No matter the platform, what all these ventures have in common is that they’re betting on smart news that gives more to the people who want it, need it, and are willing to pay for it. It’s certainly not clear that smartening up the news will work. But it’s clear that dumbing it down will not.
12:00 AM - January 28, 2010
Less Is Not More
Why do newspapers alienate their most loyal readers?
Why won’t journalists ask Bill Cosby the tough questions? - Sexual assault charges are hardly ever mentioned to the TV star
Knoxville’s alt-weekly wasn’t losing money. It got shut down anyway - Scripps pulls the plug on Metro Pulse in favor of an entertainment supplement for the local daily
Chuck Todd’s Obama book says more about the author than it does about the president - ‘The Stranger’ underscores a broader problem with the way we cover politics
Beware labeling Pope Francis a liberal - Political boxes like liberal/conservative and evolutionist/creationist miss his real significance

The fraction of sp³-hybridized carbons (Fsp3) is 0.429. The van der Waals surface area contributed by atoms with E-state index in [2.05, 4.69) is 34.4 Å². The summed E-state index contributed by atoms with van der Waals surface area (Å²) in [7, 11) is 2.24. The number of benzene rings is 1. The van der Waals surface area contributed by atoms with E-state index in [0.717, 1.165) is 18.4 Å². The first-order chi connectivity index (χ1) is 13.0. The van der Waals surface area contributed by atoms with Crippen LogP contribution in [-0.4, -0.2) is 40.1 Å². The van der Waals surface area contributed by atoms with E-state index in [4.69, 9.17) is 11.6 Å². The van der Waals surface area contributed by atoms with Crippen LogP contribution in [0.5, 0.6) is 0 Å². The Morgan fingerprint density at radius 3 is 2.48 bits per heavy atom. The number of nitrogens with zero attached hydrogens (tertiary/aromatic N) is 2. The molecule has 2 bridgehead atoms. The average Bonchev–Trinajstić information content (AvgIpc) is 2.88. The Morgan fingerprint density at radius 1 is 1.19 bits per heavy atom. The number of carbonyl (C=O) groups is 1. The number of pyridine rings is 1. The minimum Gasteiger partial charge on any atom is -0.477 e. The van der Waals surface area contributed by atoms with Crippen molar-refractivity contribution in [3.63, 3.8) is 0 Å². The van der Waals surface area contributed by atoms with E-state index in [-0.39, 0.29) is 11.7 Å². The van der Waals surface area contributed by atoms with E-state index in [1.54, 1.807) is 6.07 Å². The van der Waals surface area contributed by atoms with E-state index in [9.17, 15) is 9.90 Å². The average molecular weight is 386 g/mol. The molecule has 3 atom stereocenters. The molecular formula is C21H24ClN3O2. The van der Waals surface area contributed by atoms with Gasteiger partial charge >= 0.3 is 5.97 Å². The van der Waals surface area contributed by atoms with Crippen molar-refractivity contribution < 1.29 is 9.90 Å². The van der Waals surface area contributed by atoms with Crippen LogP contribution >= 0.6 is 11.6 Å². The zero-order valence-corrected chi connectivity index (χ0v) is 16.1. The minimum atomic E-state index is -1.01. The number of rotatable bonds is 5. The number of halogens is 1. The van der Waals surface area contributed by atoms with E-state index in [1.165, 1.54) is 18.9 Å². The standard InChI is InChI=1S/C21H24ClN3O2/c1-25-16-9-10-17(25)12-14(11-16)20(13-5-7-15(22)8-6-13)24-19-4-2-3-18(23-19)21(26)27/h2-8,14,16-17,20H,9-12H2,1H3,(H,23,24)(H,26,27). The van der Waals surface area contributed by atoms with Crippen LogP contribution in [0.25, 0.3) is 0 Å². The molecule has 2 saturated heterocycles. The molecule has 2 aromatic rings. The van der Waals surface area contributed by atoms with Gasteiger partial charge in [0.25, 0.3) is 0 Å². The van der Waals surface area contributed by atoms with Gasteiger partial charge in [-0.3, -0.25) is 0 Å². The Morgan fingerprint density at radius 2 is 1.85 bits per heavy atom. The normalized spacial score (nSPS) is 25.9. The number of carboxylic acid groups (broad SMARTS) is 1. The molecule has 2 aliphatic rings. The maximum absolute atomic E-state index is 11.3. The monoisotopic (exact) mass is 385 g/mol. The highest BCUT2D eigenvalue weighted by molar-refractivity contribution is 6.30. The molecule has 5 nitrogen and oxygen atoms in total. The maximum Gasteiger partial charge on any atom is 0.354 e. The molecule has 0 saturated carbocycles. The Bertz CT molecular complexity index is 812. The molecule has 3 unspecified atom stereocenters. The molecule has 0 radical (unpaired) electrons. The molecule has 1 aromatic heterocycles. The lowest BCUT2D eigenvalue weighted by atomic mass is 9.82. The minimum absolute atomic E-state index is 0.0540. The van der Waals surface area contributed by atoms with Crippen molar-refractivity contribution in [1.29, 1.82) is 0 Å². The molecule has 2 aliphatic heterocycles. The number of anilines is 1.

The Virginian-Pilot produces a breakthrough investigation amid layoffs - Reporter John Holland discusses how the story came together, newsroom cutbacks, and colleagues who cover for each other
Email blasts from CJR writers and editors
“[I]n spite of all the good reasons not to use the phrase, it is still very easy to find in the US press, even in headlines”
“Right now, my immediate plan is to go to work as a lay therapist at The Intercept to bring the healing there so John Cook and Matt Taibbi can return. I have great interpersonal skills.”
“Like the US drone program itself, this deceitful media practice continues unabated”
“The organization’s board of directors decided that UNITY will no longer host the quadrennial conferences for which it had become known”
Greg Marx discusses democracy and news with Tom Rosenstiel of the American Press Institute
Who Owns What
A report from the Columbia University Graduate School of Journalism
Questions and exercises for journalism students.